In “The Oppositional Gaze” we are presented with the politics of the “gaze.” The gaze is an interesting topic, because it has been discussed by minorities—both women and African Americans. Laura Mulvey famously defined the “male gaze” in the 1970s when discussing the cinematic arts and the exploitation of women’s images on screen for the amusement of men. In “The Oppositional Gaze,” we receive a different take on the gaze, one that discusses it from the perspective of the spectator and from the standpoint of race and the standpoint of gender. What is interesting about it is the fact that athletes by their very nature are meant to be gazed upon, as the viewers are by definition spectators. Yet, the politics of the gaze do not condone certain types of staring, as the author describes in the opening of the essay.


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The gaze has power—it has authority. When one looks, one declares that one has the right to look. This is why slaves were punished for looking when they should not, as the author notes. But by the latter half of the 20th century, women and African Americans were beginning to be more emboldened, more assertive with their looks—more willing to gaze, even to gaze defiantly, and to criticize with their looks the world that was all around them: “Critical, interrogating black looks were mainly concerned with issues of race and racism, the way racial domination of blacks by whites overdetermined representation,” says the author (p. 118). However, with the inclusion of gender in the politics of the gaze, the issue of domination stopped being just about race and also became about gender as well. The problem is that mainstream feminist literature has done nothing to acknowledge “black female spectatorship” nor does it “even consider the possibility that women can construct an oppositional gaze via an understanding and awareness of the politics of race and racism” (p. 123). The gaze is not a one-way street but rather the means by which a two-way flow of communication is possible.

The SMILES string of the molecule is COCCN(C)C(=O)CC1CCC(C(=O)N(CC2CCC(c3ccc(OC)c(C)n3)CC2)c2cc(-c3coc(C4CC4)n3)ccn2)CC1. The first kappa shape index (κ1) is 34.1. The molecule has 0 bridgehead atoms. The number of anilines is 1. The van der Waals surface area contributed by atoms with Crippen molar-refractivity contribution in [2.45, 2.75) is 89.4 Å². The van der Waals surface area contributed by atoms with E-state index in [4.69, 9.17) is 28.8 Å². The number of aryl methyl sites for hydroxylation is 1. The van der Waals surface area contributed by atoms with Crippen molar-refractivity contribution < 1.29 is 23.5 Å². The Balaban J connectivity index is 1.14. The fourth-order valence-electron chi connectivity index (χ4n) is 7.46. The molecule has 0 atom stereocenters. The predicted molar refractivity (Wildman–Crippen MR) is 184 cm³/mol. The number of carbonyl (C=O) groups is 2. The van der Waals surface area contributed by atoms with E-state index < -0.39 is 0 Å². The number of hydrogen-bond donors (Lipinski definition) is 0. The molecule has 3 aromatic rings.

In “Analyzing Gender in Media Texts,” we are exposed to different theories and approaches to analyzing gender in various texts. We learn about content analysis, semiotics, ideological critique, discourse analysis and discourse theory. We also come to know about postmodernism, postcolonial theory and queer theory—all of which can help to explain how things are the way they are and why people communicate, act and express themselves through their actions in particular manners. For example, what can be learned from analyzing the number of times a female news interviewee is interrupted compared to the number of times a male news interviewee is interrupted? What does the media tell us about gender? These theoretical and methodological approaches can help us to understand what we are being told about gender by giving us a conceptual framework by which to approach the subject.


We can look for signs, signals, meaning (both connotative and denotative), ideology, and where authority and power lie when we analyze media representations of sex and gender and the politics that surround each. We can look at how language is used and how discourse is conducted to establish a sense of why relations are the way they are, why women get interrupted more than men, and why women are portrayed a certain way on screen. All of it is revealing and all of it tells us something about our culture if we are willing to listen. Philosophers and theorists like Foucault have discussed our world from the standpoint of postmodernism to help explain the significant movements in thought processes and expressions. Yet, culture continues to change and society continues to express the underlying ideas that make up its inherent mentality.
Works Cited

“Analyzing Gender in Media Texts.”


“The Oppositional Gaze.”